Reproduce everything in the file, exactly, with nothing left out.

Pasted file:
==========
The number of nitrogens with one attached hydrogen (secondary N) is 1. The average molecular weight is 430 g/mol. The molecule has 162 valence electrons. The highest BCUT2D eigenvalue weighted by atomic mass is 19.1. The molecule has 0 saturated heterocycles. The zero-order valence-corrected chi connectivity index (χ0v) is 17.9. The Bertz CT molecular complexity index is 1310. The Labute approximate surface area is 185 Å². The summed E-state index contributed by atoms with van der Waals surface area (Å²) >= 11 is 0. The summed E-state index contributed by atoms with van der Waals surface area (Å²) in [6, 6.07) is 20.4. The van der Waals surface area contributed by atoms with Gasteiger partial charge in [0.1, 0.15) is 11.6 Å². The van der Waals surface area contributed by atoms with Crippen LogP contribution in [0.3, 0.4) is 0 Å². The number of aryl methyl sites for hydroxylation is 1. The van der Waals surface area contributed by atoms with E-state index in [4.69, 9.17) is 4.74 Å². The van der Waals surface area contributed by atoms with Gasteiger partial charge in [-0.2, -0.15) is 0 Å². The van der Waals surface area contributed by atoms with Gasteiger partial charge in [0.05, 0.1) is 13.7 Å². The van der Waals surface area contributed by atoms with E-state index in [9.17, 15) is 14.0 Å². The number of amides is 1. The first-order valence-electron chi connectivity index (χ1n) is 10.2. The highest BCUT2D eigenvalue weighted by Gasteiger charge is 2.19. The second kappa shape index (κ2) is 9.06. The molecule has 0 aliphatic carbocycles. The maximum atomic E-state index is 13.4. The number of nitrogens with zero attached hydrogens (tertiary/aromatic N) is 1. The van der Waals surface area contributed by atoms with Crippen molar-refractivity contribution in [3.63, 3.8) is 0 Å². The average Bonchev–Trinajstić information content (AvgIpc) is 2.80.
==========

The number of nitrogens with one attached hydrogen (secondary N) is 1. The average molecular weight is 430 g/mol. The molecule has 162 valence electrons. The highest BCUT2D eigenvalue weighted by atomic mass is 19.1. The molecule has 0 saturated heterocycles. The zero-order valence-corrected chi connectivity index (χ0v) is 17.9. The Bertz CT molecular complexity index is 1310. The Labute approximate surface area is 185 Å². The summed E-state index contributed by atoms with van der Waals surface area (Å²) >= 11 is 0. The summed E-state index contributed by atoms with van der Waals surface area (Å²) in [6, 6.07) is 20.4. The van der Waals surface area contributed by atoms with Gasteiger partial charge in [0.1, 0.15) is 11.6 Å². The van der Waals surface area contributed by atoms with Crippen LogP contribution in [0.3, 0.4) is 0 Å². The number of aryl methyl sites for hydroxylation is 1. The van der Waals surface area contributed by atoms with E-state index in [4.69, 9.17) is 4.74 Å². The van der Waals surface area contributed by atoms with Gasteiger partial charge in [-0.2, -0.15) is 0 Å². The van der Waals surface area contributed by atoms with Gasteiger partial charge in [0.05, 0.1) is 13.7 Å². The van der Waals surface area contributed by atoms with E-state index in [9.17, 15) is 14.0 Å². The number of amides is 1. The first-order valence-electron chi connectivity index (χ1n) is 10.2. The highest BCUT2D eigenvalue weighted by Gasteiger charge is 2.19. The second kappa shape index (κ2) is 9.06. The molecule has 0 aliphatic carbocycles. The maximum atomic E-state index is 13.4. The number of nitrogens with zero attached hydrogens (tertiary/aromatic N) is 1. The van der Waals surface area contributed by atoms with Crippen molar-refractivity contribution in [3.63, 3.8) is 0 Å². The average Bonchev–Trinajstić information content (AvgIpc) is 2.80.